Ntwetwe is a small farming community in the Central Regional of Uganda, located 140km from the capital Kampala. Residents predominantly engage in matooke (green plantains) farming. Luganda is the native language.
Before the COVID-19 outbreak, community members had always walked to the nearby clinics to access skilled health care providers. For referrals and more specialised services, they simply jumped onto the motorcycles - commonly known as bodabodas - to the district hospital which is over an hour away. Children went to school every day where they were kept engaged, felt safe and protected from violence.
Life was uninterrupted. Life was ‘normal’ until the announcement of the countrywide lockdown and restriction of movement by the government to bring down the COVID-19 infection rates.
With this directive, everything came to a standstill like a frozen movie. All schools were closed, all passenger service and private vehicles stopped, and a curfew imposed; the stay-at-home order became mandatory.
But to every action, there is an equal opposite reaction — undesired consequences. This was true of the government interventions to control the pandemic. Children were exposed to increased violence, including child neglect, domestic violence, child labour, and physical sexual abuse. The measures also hindered pregnant women and new mothers and their babies from accessing essential health services, such as antenatal care and immunization.
Aware of the far-reaching impact of the lockdown on their wellbeing, community members in Ntwetwe led by Alex Makumbi approached the district COVID-19 taskforce to address what they termed the ‘emerging critical issues’. Alex is one of the community members who had been earlier trained in World Vision’s local level advocacy and social accountability approach that facilitates dialogue between communities and government in order to improve service delivery.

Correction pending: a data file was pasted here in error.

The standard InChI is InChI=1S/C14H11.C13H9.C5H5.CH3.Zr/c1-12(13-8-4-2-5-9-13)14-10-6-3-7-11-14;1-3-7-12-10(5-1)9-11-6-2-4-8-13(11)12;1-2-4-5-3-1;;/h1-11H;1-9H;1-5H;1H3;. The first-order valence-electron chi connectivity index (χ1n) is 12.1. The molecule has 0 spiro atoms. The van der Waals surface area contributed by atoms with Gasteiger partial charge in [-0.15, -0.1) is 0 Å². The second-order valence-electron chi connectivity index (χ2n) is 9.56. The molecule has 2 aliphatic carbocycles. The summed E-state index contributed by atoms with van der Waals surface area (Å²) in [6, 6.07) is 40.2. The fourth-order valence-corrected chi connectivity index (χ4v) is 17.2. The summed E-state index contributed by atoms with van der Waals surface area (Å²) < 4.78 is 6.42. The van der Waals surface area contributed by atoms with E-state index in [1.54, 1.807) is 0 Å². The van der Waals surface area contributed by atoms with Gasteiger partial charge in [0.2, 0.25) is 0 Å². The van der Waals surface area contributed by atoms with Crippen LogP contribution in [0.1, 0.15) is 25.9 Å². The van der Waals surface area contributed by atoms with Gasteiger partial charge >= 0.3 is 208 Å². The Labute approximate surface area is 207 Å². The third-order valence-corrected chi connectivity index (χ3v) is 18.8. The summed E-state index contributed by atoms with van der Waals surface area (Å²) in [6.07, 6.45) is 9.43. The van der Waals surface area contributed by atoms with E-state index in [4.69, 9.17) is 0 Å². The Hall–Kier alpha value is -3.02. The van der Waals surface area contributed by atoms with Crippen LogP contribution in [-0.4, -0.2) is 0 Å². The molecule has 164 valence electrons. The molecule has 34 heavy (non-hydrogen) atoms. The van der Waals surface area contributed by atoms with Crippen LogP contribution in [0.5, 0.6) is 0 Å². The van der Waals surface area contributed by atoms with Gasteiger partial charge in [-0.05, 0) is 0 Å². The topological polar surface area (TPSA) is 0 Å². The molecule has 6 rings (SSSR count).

The Citizen Voice and Action (CVA) is a social accountability approach that works by educating citizens about their rights and equipping them with a structured set of tools designed to empower them to provide feedback and spaces to engage in constructive dialogue and collective action with duty bearers to protect and enforce those rights. World Vision is facilitating CVA across communities on different themes and sectors in up to 50 countries, with adaptation for fragility, urban and other factors.
Through CVA, citizens apply experiences and use feelings to generate vital data about quality and quantity of services provided to them. Communities then utilize the findings from the citizen generated data to engage local government in developing actionable plans and commitments aimed at improving services.
“The COVID-19 pandemic does not discriminate,” says Alex. “It does not stop for people living in poverty, under the constant unjust system. It does however put into sharp perspective the catastrophic impact of failing to protect the most vulnerable in times of crisis.”
Alex now says their participation in the CVA training was a timely divine blessing. "When we were approached by World Vision to take part in the CVA training, we were not different from the people of Noah’s time. We were hesitant because we didn't know what it was all about. But after the outbreak of COVID-19 and the government response, now we realise we did not waste our time. We would have given up had World Vision not introduced the CVA approach to us.”